President Biden’s highly anticipated meeting with Chinese President Xi Jinping is set for next Wednesday in the San Francisco Bay Area, senior US administration officials said, setting up a test of whether the two men can slow a downward spiral in relations at a moment of heavy global turbulence.
The talks aren’t likely to produce a major thaw in the world’s most consequential bilateral relationship. Instead, the fact that the meeting is happening at all is viewed by White House aides as a positive sign after months of friction. US officials said the leaders hoped to develop a “framework” for managing successful competitive relations between the two powers, with the goal of clearing up misperceptions and avoiding surprises.
Still, the officials said Biden’s aides were entering the summit with realistic expectations and don’t anticipate a long list of outcomes afterward.
Facing a cascading conflict in the Middle East and a grinding war in Ukraine, Biden is eager to prevent another world crisis from exploding on his watch. Restoring a degree of stability to the Washington-Beijing relationship has been among his top foreign policy priorities, even as global tensions flare.
The list of issues expected to arise in the talks is long. It includes restoring military-to-military communication between the two countries, a chief objective for Biden, who plans to press Xi on the issue. Also on the table are the conflicts in Israel and Ukraine; areas of potential cooperation like climate change and countering narcotics trafficking; and deep disagreements over human rights issues and military escalation in the South China Sea and around Taiwan.
The meeting, which will occur amid a large gathering of Pacific leaders in California, has been months in the making and required intensive preparations on both sides. American officials expected China to formally announce Xi’s participation Friday morning Eastern Time. The US officials said the talks would be expansive and spread out over multiple working sessions.
Despite a deep and apparently warm personal relationship cultivated during their time as vice presidents, Biden and Xi have overseen a deterioration in US-China relations to the lowest level in decades.
The sticking points include Taiwan, the self-governing island that China’s Communist Party claims as its own, and which it has vowed to take by force if necessary. The island will hold an election in January, ramping up sensitivities around its status.
The relationship has also been strained by new limits Biden imposed on advanced technology exported to China in the name of protecting US national security. And the US has pressured China to play a more constructive role in both the Israel-Hamas conflict and the Russia-Ukraine war, encouraging the country to step up its role on the world stage.
“Right now, neither the United States nor China are entering the meeting between President Biden and President Xi expecting to significantly improve or reset the relationship,” said Bonny Lin, director of the China Power Project and senior fellow at the Center for Strategic and International Studies. “Rather, the meeting will be about managing and stabilizing the bilateral relationship, improving communication, and reducing misunderstandings before they occur.”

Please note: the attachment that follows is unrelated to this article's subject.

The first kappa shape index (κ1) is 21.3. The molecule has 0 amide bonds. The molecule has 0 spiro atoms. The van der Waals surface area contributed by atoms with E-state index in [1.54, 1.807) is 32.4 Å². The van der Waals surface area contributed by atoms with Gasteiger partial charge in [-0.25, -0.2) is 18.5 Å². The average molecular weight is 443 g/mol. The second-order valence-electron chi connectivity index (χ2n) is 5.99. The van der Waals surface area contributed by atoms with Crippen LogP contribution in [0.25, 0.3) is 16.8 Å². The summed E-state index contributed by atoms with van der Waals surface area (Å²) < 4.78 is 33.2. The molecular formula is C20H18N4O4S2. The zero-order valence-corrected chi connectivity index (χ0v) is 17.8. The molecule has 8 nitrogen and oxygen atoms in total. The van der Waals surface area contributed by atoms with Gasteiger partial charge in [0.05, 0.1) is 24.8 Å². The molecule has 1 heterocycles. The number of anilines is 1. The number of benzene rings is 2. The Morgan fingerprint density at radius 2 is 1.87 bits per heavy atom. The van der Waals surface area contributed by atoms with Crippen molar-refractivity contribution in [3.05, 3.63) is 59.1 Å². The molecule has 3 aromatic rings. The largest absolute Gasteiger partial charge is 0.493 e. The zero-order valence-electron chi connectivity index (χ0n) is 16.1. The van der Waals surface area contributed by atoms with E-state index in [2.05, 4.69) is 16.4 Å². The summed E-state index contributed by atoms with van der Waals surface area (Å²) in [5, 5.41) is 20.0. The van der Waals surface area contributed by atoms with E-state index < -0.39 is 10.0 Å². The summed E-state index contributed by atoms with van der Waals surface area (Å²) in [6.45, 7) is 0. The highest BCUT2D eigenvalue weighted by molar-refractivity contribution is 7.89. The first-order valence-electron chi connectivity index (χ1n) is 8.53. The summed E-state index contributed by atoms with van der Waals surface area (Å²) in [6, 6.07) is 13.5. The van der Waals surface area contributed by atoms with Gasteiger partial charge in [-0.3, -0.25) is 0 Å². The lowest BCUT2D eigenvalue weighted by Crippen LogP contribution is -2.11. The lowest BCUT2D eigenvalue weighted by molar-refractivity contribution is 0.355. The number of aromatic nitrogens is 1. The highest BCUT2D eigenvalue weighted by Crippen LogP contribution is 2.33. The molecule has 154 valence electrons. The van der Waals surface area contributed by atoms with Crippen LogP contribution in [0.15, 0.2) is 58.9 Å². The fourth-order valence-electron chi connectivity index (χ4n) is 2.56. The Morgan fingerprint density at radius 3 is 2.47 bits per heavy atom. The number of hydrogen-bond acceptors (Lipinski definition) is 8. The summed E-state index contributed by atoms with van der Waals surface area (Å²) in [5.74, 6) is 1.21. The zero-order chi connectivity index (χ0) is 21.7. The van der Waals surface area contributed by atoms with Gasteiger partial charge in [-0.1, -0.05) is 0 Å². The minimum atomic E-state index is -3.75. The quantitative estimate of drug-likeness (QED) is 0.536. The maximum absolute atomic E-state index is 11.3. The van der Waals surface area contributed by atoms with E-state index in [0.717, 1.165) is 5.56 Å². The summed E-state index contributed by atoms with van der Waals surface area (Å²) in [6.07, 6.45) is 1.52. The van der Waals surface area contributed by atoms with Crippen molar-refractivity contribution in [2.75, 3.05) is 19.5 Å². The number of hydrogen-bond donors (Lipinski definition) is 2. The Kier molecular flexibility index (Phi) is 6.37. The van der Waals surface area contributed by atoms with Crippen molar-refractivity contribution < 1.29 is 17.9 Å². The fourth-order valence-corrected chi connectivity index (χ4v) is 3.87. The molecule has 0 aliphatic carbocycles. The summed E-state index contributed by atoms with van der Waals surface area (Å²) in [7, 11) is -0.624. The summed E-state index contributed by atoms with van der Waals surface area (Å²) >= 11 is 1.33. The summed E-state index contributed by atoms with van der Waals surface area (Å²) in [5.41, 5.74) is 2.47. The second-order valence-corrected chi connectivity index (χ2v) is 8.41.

Wednesday’s summit will be only the second time Biden and Xi have met in person over the last three years. They last came face-to-face a year ago on the sidelines of the G20 summit in Bali. That meeting was intended to establish a baseline for the relationship amid heightened economic and military tension.
Departing the Indonesian island, the two sides did appear on track to engage in more regular talks. But months later, a standoff over a suspected Chinese spy balloon scuttled hopes for normalizing ties.
Following a visit to Taiwan last summer by then-House Speaker Nancy Pelosi, Beijing abruptly cut off communication with the US military, causing worry among American officials about the prospect of miscommunication or miscalculation in the tense contested areas of the South China Sea or around Taiwan.
Attempts to restore the military channels have been halting, even as a steady stream of Biden administration officials have visited Beijing, including Secretary of State Antony Blinken, Treasury Secretary Janet Yellen and Commerce Secretary Gina Raimondo.
But signs of improvement have emerged in recent weeks, and American officials are hopeful the summit will lead to reopening military communication.
Last month, Chinese Foreign Minister Wang Yi visited Washington and met with US National Security Adviser Jake Sullivan, Secretary of State Antony Blinken and President Biden at the White House.
Ahead of next week’s meeting, US Treasury Secretary Janet Yellen invited Chinese Vice Premier He Lifeng, known as the country’s “economic tsar,” for a two-day meeting starting Thursday.
And this week a senior Chinese official said Beijing is ready to improve ties with Washington. Recent high-level meetings have sent out “positive signals and raised the expectations of the international community on the improvement of China-US relations,” Vice President Han Zheng said during a Bloomberg forum in Singapore.
“We are ready to strengthen the communication and dialogue with the United States at all levels, promote mutually beneficial cooperation, properly manage differences, and jointly address global challenges,” Han said.